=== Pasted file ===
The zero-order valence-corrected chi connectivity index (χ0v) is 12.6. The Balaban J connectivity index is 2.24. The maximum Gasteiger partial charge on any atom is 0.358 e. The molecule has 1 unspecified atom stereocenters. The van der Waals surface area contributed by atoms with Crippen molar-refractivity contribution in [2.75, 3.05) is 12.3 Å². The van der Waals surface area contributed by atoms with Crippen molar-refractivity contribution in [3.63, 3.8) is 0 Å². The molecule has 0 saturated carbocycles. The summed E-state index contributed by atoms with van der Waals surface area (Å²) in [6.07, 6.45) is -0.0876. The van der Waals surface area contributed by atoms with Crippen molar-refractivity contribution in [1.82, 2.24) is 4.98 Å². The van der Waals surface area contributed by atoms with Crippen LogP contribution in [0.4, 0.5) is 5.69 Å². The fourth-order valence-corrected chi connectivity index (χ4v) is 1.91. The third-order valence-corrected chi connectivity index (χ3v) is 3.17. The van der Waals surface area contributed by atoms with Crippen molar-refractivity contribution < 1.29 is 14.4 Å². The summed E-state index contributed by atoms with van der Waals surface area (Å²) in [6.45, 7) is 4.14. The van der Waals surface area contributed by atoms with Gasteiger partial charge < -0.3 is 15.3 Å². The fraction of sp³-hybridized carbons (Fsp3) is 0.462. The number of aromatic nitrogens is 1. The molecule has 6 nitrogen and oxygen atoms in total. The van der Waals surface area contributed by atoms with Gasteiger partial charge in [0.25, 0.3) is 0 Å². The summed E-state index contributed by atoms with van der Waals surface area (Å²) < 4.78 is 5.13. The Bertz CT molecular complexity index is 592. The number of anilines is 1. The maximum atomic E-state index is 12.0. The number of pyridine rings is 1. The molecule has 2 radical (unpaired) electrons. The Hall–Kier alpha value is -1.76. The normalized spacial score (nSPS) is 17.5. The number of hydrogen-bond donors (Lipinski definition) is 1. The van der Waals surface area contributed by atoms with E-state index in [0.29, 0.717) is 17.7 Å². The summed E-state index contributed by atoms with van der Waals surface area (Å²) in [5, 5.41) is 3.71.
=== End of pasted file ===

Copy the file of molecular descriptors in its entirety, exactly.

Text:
The zero-order valence-corrected chi connectivity index (χ0v) is 12.6. The Balaban J connectivity index is 2.24. The maximum Gasteiger partial charge on any atom is 0.358 e. The molecule has 1 unspecified atom stereocenters. The van der Waals surface area contributed by atoms with Crippen molar-refractivity contribution in [2.75, 3.05) is 12.3 Å². The van der Waals surface area contributed by atoms with Crippen molar-refractivity contribution in [3.63, 3.8) is 0 Å². The molecule has 0 saturated carbocycles. The summed E-state index contributed by atoms with van der Waals surface area (Å²) in [6.07, 6.45) is -0.0876. The van der Waals surface area contributed by atoms with Crippen molar-refractivity contribution in [1.82, 2.24) is 4.98 Å². The van der Waals surface area contributed by atoms with Crippen LogP contribution in [0.4, 0.5) is 5.69 Å². The fourth-order valence-corrected chi connectivity index (χ4v) is 1.91. The third-order valence-corrected chi connectivity index (χ3v) is 3.17. The van der Waals surface area contributed by atoms with Crippen molar-refractivity contribution < 1.29 is 14.4 Å². The summed E-state index contributed by atoms with van der Waals surface area (Å²) in [6.45, 7) is 4.14. The van der Waals surface area contributed by atoms with Gasteiger partial charge < -0.3 is 15.3 Å². The fraction of sp³-hybridized carbons (Fsp3) is 0.462. The number of aromatic nitrogens is 1. The molecule has 6 nitrogen and oxygen atoms in total. The van der Waals surface area contributed by atoms with Gasteiger partial charge in [0.25, 0.3) is 0 Å². The summed E-state index contributed by atoms with van der Waals surface area (Å²) < 4.78 is 5.13. The Bertz CT molecular complexity index is 592. The number of anilines is 1. The maximum atomic E-state index is 12.0. The number of pyridine rings is 1. The molecule has 2 radical (unpaired) electrons. The Hall–Kier alpha value is -1.76. The normalized spacial score (nSPS) is 17.5. The number of hydrogen-bond donors (Lipinski definition) is 1. The van der Waals surface area contributed by atoms with E-state index in [0.29, 0.717) is 17.7 Å². The summed E-state index contributed by atoms with van der Waals surface area (Å²) in [5, 5.41) is 3.71.